The chairman of the House Committee on Homeland Security called out federal law enforcement on Wednesday for failing to give the American public a clear overview of the threat posed by domestic terrorism, even as FBI officials warn that the internet has completely changed the way and speed at which individuals are radicalized.
Speaking during a hearing on the rise of domestic terror, Rep. Bennie Thompson (D-MS) noted that, while there had been a disturbing increase in domestic terrorism over the last year, very little information was available from law enforcement which would help the public learn what attacks were being planned, who was planning them, and why.
“The lack of public information on domestic terrorism coming out of the federal agencies is nothing short of alarming,” Thompson said in his opening statement. “What is the nature of the threat? And what is the government going to do about it?”
The urgent need for public information was further highlighted by the number of domestic terror investigations Michael McGarrity, the FBI’s assistant director of counterterrorism, told the committee his agency was currently investigating.
According to McGarrity, the FBI currently has 850 active domestic terror investigations. Of those, half are classified as anti-government extremism, and another 40 percent are racially motivated extremists, of which the vast majority are white supremacists and white nationalists.
To make matters worse, the FBI warned that the diffuse, self-radicalized nature of far-right extremism makes it extremely difficult for authorities to track networks and preempt attacks.
“We are most concerned about lone offenders, primarily using firearms, as [they] represent the dominant trend for lethal domestic terrorists,” McGarrity said. “Frequently, these individuals act without a clear group affiliation or guidance, making them challenging to identify, investigate, and disrupt.”
“We’re seeing an evolution in the threat,” McGarity added. “Individual actors, lone wolves, insular type people can find their ideology to justify their violence and actions online. People become radicalized fairly quickly and then mobilize pretty quickly. We’re seeing that both international and domestic side.”
Brian Murphy, principal deputy undersecretary for intelligence and analysis at the Department of Homeland Security, agreed with McGarity’s analysis. “Lone actors … pose the greatest threat to the homeland due to their ability, in many instances, to remain undetected by law enforcement until operational, and their general willingness to attack soft targets with simple weapons,” Murphy said.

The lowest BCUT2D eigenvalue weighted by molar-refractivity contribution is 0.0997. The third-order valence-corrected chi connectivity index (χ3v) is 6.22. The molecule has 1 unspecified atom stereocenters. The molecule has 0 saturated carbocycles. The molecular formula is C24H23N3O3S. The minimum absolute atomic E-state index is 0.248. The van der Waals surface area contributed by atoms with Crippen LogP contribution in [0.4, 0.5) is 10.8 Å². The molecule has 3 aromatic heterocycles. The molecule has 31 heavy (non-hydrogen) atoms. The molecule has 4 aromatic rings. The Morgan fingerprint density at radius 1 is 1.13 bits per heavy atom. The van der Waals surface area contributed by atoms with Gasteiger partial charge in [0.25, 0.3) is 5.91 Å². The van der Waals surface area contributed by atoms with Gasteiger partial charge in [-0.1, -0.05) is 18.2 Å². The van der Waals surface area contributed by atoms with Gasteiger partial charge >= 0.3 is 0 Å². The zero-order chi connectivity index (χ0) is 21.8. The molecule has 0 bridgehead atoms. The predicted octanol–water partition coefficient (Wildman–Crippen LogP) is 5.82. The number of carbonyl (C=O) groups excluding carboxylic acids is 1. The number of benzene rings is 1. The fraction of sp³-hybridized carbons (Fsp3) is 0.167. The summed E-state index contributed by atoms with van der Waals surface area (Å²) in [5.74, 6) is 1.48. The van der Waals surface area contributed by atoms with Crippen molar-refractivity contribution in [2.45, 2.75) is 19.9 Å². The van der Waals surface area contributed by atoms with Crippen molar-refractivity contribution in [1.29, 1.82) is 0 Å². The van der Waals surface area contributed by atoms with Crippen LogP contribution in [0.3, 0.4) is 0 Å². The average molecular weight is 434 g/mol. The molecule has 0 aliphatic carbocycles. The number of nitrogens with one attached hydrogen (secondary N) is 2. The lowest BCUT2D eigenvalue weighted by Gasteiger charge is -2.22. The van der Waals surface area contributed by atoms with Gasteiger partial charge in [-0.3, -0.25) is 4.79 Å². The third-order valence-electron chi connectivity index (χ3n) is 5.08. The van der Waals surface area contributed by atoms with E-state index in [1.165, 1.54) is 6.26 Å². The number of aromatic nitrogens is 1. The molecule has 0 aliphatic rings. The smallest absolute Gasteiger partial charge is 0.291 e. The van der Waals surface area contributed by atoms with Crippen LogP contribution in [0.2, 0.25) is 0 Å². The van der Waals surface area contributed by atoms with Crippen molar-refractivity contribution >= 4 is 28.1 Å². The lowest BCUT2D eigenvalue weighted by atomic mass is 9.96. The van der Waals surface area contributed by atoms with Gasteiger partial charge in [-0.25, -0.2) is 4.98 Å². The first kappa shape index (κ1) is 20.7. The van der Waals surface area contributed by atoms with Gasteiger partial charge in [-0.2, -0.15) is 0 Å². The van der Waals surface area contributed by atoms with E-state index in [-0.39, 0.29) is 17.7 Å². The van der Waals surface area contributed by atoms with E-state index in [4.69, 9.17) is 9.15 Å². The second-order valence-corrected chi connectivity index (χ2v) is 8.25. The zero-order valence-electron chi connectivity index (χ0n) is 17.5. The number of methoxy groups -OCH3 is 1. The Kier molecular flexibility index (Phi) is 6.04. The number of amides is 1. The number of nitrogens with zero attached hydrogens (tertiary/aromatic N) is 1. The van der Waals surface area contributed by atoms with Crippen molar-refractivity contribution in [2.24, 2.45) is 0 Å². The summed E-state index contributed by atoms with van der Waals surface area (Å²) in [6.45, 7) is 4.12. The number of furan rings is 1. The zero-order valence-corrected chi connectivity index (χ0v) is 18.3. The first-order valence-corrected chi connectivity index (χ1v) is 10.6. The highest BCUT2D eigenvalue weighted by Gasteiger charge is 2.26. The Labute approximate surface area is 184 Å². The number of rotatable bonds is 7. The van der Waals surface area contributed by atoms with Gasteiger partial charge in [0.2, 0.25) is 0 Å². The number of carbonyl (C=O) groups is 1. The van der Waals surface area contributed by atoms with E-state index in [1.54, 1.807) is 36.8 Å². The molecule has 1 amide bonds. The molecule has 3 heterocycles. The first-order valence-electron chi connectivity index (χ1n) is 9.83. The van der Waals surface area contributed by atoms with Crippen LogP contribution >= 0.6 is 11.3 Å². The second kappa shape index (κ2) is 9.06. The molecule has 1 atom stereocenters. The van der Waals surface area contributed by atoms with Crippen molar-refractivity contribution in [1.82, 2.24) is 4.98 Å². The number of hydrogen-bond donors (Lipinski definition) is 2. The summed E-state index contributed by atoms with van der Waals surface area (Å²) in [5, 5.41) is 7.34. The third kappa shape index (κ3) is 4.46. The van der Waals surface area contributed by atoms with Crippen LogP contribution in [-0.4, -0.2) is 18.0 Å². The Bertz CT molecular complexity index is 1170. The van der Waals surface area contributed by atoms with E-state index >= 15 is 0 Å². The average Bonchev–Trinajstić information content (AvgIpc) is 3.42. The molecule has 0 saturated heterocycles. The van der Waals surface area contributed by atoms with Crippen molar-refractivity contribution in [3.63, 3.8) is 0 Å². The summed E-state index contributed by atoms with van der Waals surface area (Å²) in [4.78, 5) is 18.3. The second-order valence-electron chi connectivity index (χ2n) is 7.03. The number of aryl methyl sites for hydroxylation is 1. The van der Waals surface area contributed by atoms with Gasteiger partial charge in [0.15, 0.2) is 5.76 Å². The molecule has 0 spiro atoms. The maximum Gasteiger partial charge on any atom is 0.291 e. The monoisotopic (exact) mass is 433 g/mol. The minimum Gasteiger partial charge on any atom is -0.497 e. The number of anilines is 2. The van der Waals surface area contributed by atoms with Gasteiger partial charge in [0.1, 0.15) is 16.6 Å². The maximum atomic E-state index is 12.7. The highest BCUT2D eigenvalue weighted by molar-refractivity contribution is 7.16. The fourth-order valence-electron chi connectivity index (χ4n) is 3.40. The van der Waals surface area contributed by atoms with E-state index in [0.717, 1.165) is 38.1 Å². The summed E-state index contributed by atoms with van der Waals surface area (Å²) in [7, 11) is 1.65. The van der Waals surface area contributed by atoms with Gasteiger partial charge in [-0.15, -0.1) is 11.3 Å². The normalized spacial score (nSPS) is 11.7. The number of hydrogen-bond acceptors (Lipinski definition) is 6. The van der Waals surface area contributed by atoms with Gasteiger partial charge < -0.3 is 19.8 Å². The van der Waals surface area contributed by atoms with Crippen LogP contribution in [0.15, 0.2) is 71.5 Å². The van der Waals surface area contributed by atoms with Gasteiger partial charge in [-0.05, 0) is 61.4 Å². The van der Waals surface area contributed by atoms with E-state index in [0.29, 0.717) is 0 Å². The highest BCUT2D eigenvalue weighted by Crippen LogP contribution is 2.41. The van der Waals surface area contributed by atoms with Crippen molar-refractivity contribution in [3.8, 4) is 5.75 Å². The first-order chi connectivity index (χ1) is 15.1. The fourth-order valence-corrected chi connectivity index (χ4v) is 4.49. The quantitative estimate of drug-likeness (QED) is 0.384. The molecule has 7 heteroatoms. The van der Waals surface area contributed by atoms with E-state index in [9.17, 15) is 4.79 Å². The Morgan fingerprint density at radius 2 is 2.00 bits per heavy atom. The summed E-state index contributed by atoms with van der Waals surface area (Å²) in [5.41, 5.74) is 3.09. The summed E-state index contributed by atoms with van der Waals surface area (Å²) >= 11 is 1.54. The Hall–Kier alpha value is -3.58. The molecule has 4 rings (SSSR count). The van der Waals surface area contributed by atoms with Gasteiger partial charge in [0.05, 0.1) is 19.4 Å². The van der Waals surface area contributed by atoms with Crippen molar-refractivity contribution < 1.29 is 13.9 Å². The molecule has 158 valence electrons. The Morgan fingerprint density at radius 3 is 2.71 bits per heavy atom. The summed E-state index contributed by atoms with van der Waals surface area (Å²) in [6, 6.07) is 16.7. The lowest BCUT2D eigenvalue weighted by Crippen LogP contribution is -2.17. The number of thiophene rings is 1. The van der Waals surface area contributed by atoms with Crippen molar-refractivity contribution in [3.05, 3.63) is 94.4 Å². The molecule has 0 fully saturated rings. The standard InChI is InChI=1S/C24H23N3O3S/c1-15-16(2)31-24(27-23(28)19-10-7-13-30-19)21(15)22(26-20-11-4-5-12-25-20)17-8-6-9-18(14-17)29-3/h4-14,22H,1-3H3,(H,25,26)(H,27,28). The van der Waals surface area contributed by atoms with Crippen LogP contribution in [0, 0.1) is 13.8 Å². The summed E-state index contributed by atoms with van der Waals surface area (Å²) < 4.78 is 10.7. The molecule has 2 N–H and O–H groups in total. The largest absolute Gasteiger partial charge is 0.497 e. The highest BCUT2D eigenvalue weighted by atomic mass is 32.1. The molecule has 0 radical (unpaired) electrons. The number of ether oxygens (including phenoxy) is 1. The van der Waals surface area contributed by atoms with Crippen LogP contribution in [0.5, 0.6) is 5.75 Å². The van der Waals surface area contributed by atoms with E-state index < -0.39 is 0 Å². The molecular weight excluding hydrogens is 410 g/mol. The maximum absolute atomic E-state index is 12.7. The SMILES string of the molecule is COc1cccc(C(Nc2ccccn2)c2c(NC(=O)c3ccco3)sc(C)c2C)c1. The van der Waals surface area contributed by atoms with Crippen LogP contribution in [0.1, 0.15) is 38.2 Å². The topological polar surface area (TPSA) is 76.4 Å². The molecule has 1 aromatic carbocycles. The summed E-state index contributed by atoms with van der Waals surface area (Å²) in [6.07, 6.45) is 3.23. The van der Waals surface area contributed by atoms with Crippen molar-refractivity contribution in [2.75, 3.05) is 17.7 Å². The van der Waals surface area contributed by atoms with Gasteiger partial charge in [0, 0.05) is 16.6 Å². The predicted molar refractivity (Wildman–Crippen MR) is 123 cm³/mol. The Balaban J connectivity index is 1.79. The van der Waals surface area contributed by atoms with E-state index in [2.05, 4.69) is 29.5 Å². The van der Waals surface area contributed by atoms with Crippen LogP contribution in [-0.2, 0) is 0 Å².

He pointed to two recent examples which demonstrated that problem: the Pittsburgh Tree of Life synagogue shooting in October 2018, which was carried out by an alleged white supremacist; and last month’s shooting at the Chabad of Poway synagogue in California. Police are investigating the latter attack as a possible hate crime and federal civil rights violation.
In comparison to the hearings on white nationalism in April — which were largely derailed by conservative activist Candace Owens’ insistence that Democrats were the real racists — the questions raised during Wednesday’s hearing showed that committee members, both Republican and Democrat, had at least done their homework.
Thompson, for instance, said he would be introducing legislation that would require the federal government to regularly file data on domestic terrorism. Ranking Republican member Mike Rogers (R-AL), specifically called out 8chan and Gab, two online platforms popular with far right extremists, for their “viral hate speech and incitement of violence.”
Rep. Karen Underwood (D-IL) asked how social media companies could better tackle white nationalism, while Rep. Yvette Clarke (D-NY) voiced concern about the propagation of terrorist manifestos online — seen in both the Poway synagogue shooting and the attack on two mosques in New Zealand this past March.
There was clear acknowledgement across the committee that far-right extremists were a threat, and that they were metastasizing on the internet.
But the prospect of the Trump administration being spurned to action by the hearing seems far fetched at this point, considering President Donald Trump’s track record of ignoring the dangers of far-right extremism. When asked after the New Zealand attack whether he believed white nationalism was a rising threat, the president responded, “I don’t really. It’s a small group of people who have very, very serious problems.”
Other complex problems remain. A logical solution to the issue of rising domestic terrorism might be to strengthen domestic terror laws. But as experts previously told ThinkProgress, strengthening those laws will inevitably end up affecting minority groups, which historically have been disproportionately targeted by any policy changes. Just prior to the 2017 white nationalist rally in Charlottesville, for instance — which left one counter-protester dead — the FBI published an assessment warning of the threat posed by “black identity extremists.”
Activists from the Justice for Muslims Collective, Defending Rights and Dissent, and South Asian Americans Leading Together warned the committee of this in an open letter delivered Wednesday.
“The politicization of [domestic terror] has meant that rather than applying a uniform definition, it has instead been applied differentially and used in particular to target and criminalize communities of color and their freedom of speech,” the letter read. “We are therefore concerned that the remedies and interventions that come out of this hearing will be used to increase targeting of marginalized communities.”